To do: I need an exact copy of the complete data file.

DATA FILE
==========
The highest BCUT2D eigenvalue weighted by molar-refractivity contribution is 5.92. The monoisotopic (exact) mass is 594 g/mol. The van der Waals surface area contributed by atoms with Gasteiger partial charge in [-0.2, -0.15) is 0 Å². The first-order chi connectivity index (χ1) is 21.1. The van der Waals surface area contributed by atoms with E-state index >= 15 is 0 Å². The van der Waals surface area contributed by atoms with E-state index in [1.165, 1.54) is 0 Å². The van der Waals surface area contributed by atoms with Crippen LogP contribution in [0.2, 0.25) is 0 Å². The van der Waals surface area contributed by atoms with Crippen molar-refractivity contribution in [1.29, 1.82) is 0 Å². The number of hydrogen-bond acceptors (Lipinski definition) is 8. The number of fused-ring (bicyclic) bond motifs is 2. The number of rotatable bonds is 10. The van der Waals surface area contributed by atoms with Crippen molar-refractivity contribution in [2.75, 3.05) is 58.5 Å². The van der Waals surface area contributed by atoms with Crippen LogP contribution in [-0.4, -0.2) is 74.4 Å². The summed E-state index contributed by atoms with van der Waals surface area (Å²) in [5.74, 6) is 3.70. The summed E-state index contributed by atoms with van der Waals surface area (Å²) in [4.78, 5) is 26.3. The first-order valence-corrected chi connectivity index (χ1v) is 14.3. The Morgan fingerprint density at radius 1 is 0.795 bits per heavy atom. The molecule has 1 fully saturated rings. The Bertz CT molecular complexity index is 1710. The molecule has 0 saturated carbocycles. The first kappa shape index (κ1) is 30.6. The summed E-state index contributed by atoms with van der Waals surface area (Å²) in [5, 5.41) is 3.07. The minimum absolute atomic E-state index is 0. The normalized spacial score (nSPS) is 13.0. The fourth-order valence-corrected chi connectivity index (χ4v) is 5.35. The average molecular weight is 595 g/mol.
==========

The highest BCUT2D eigenvalue weighted by molar-refractivity contribution is 5.92. The monoisotopic (exact) mass is 594 g/mol. The van der Waals surface area contributed by atoms with Gasteiger partial charge in [-0.2, -0.15) is 0 Å². The first-order chi connectivity index (χ1) is 21.1. The van der Waals surface area contributed by atoms with E-state index >= 15 is 0 Å². The van der Waals surface area contributed by atoms with E-state index in [1.165, 1.54) is 0 Å². The van der Waals surface area contributed by atoms with Crippen LogP contribution in [0.2, 0.25) is 0 Å². The van der Waals surface area contributed by atoms with Crippen molar-refractivity contribution in [1.29, 1.82) is 0 Å². The number of hydrogen-bond acceptors (Lipinski definition) is 8. The number of fused-ring (bicyclic) bond motifs is 2. The number of rotatable bonds is 10. The van der Waals surface area contributed by atoms with Crippen molar-refractivity contribution in [2.75, 3.05) is 58.5 Å². The van der Waals surface area contributed by atoms with Crippen LogP contribution in [-0.4, -0.2) is 74.4 Å². The summed E-state index contributed by atoms with van der Waals surface area (Å²) in [5.74, 6) is 3.70. The summed E-state index contributed by atoms with van der Waals surface area (Å²) in [4.78, 5) is 26.3. The first-order valence-corrected chi connectivity index (χ1v) is 14.3. The Morgan fingerprint density at radius 1 is 0.795 bits per heavy atom. The molecule has 1 fully saturated rings. The Bertz CT molecular complexity index is 1710. The molecule has 0 saturated carbocycles. The first kappa shape index (κ1) is 30.6. The summed E-state index contributed by atoms with van der Waals surface area (Å²) in [5, 5.41) is 3.07. The minimum absolute atomic E-state index is 0. The normalized spacial score (nSPS) is 13.0. The fourth-order valence-corrected chi connectivity index (χ4v) is 5.35. The average molecular weight is 595 g/mol.